The legend of Wild Bill Hickok was born in 1867, when George Ward Nichols’ article in “Harpers Weekly,” made Wild Bill Hickok the Old West’s first super-hero. The legend had its genesis as a result of the infamous fight on July 12, 1861, at Rock Creek Stage Station, Nebraska.

Hickok was working at the station while recuperating from wounds suffered earlier in a fight with a grizzly bear down on the Santa Fe Trail. David McCanles, former owner of the station and local farmer of some renown, didn’t care much for Hickok made some comments about his feminine features. Wild Bill retaliated by secretly courting McCanles’ girl friend, Sarah Shull.

That fateful day, McCanles came to the station to collect some money owed him by the new stationmaster, Horace Wellman. Accompanying him was his 12-year-old son, Monroe, a cousin, Jim Woods and a friend, Jim Gordon. All were unarmed.

Harsh words were exchanged and as McCanles walked in the door of the station, Hickok, standing behind a screen, shot him dead. Hickok then turned and shot both Woods and Gordon. Woods got up and ran a short distance before he was chased down by the stationmaster, who clubbed him to death with a garden hoe while his common-law wife Jane screamed, “Kill ’em all.” Some claimed it was Jane who did the deed. Gordon ran away and hid in the brush but was betrayed by his own dog that chased after his master and unwittingly led the killers to his hiding place where Doc Brink shot gunned him to death. The youngster was able to escape the hoe-wielding stationmaster and escaped into the woods. This was definitely not a Hollywood-style gunfight, nor was it the Old West’s finest moment.

Hickok, Wellman and Brink, were arrested but in a hearing regarded pretty much as a sham, the three were released. The only witness on the McCanles side, who survived, Dave’s twelve-year-old son, Monroe, wasn’t allowed to testify.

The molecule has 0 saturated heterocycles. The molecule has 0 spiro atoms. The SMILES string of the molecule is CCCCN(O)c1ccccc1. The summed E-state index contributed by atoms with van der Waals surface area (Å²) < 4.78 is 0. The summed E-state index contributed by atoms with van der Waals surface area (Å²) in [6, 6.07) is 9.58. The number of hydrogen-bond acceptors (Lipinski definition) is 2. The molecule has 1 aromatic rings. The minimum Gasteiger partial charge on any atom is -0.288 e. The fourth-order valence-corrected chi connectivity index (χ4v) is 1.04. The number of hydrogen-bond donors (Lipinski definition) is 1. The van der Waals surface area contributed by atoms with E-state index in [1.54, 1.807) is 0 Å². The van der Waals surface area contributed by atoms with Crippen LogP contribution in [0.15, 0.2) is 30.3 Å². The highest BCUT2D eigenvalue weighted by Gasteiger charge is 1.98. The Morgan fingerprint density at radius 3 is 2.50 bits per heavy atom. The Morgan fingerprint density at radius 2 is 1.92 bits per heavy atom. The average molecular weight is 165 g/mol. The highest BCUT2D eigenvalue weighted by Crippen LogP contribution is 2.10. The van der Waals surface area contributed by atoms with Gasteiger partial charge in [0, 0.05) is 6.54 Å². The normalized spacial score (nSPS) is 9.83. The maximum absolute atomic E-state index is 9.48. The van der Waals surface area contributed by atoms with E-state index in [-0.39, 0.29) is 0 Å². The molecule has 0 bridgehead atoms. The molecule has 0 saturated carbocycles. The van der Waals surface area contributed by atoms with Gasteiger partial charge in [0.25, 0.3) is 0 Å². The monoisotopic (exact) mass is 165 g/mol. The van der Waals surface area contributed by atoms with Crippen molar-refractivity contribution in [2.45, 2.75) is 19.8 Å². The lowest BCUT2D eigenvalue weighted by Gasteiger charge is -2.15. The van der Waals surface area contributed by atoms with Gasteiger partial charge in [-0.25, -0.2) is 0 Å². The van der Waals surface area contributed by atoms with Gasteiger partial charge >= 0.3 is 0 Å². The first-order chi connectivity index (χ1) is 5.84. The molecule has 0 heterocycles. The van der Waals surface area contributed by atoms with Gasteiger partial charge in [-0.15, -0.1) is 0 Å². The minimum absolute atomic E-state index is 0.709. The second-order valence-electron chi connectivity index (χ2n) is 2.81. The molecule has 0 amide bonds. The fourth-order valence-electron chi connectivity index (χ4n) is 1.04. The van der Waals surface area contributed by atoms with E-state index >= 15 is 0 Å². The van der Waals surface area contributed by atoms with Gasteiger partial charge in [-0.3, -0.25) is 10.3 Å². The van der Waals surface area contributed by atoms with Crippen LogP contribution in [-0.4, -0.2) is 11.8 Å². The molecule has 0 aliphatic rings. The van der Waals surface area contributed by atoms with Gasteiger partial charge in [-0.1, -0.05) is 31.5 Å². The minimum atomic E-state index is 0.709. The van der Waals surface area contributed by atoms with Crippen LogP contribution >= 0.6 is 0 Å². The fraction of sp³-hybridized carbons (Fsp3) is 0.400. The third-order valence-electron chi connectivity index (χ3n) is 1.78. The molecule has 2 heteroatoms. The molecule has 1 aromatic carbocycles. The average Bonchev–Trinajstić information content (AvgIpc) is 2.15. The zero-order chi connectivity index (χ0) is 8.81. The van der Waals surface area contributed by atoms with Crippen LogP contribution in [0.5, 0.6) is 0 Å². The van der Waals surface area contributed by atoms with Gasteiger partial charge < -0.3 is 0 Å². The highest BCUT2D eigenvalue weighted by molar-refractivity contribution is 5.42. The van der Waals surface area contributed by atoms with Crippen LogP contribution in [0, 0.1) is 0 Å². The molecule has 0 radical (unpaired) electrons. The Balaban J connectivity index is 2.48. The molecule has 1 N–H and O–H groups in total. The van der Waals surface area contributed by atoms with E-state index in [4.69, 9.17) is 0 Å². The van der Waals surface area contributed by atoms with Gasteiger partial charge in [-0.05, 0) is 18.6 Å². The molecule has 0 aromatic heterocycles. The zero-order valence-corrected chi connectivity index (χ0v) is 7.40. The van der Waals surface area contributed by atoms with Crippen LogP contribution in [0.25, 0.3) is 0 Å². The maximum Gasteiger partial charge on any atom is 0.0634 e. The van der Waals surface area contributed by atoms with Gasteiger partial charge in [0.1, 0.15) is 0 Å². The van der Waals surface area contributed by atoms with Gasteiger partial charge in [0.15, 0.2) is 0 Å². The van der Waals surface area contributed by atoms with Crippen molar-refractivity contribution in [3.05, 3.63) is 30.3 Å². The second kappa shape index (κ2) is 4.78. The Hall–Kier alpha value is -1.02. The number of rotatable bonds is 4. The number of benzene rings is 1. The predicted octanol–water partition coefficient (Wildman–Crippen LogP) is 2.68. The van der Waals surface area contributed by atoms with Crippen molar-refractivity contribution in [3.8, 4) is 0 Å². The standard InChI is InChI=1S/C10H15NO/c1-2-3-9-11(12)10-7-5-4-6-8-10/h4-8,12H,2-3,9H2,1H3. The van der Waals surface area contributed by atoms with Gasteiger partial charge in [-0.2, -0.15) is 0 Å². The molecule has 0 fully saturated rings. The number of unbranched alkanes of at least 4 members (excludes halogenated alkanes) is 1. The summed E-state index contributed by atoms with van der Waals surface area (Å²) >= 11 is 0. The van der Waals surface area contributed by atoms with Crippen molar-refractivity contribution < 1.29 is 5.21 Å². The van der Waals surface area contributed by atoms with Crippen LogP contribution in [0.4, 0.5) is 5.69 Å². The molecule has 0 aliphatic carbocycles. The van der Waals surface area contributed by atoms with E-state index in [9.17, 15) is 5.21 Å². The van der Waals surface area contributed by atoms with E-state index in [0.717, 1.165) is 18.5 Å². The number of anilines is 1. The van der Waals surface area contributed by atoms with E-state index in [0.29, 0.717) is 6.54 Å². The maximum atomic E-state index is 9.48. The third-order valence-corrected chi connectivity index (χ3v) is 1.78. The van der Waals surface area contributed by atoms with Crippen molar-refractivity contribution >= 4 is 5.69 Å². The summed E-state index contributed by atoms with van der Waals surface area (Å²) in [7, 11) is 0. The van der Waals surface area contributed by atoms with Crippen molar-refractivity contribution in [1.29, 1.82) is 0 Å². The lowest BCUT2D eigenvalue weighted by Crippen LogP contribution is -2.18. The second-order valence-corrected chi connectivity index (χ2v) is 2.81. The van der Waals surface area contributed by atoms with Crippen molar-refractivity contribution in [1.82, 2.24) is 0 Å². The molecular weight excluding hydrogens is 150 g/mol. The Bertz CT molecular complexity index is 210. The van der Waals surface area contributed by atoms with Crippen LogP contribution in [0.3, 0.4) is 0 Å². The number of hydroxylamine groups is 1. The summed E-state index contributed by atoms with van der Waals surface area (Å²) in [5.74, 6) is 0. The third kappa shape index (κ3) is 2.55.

There was talk that McCanles’ mistress, Sarah Shull, was having an affair with Hickok, and this was a cause for animosity between the two. Years later, just before her death she denied the any romance with Wild Bill but did say, “I came close to having an affair with Hickok.” It wasn’t exactly the stuff from which legends are made but that didn’t stop dime novelist, George Ward Nichols. Five years after the fight, he wrote a greatly embellished version in Harper’s Magazine, dictated and drawn from the fertile imagination of Hickok, who never let the truth get in the way of a good story. By this time Hickok had slain the “M’Kandles Gang,” all ten members of them, with a rifle, six-gun and bowie knife.

Other dime novelist’s, were also taken in, including Henry M. Stanley, the African voyager, better-known for uttering the famous phrase, “Dr. Livingston, I presume?” Stanley retold the story adding more “facts.” Hickok, with a straight face, told the gullible Stanley he’d personally killed more than a hundred men. When they finished creating the legend, Wild Bill had single-handedly dispatched as many as thirty members of the terrorizing “McCanles Gang.” Somehow, those three unarmed Nebraska farmers had been miraculously transformed into the most notorious desperados in the entire West.

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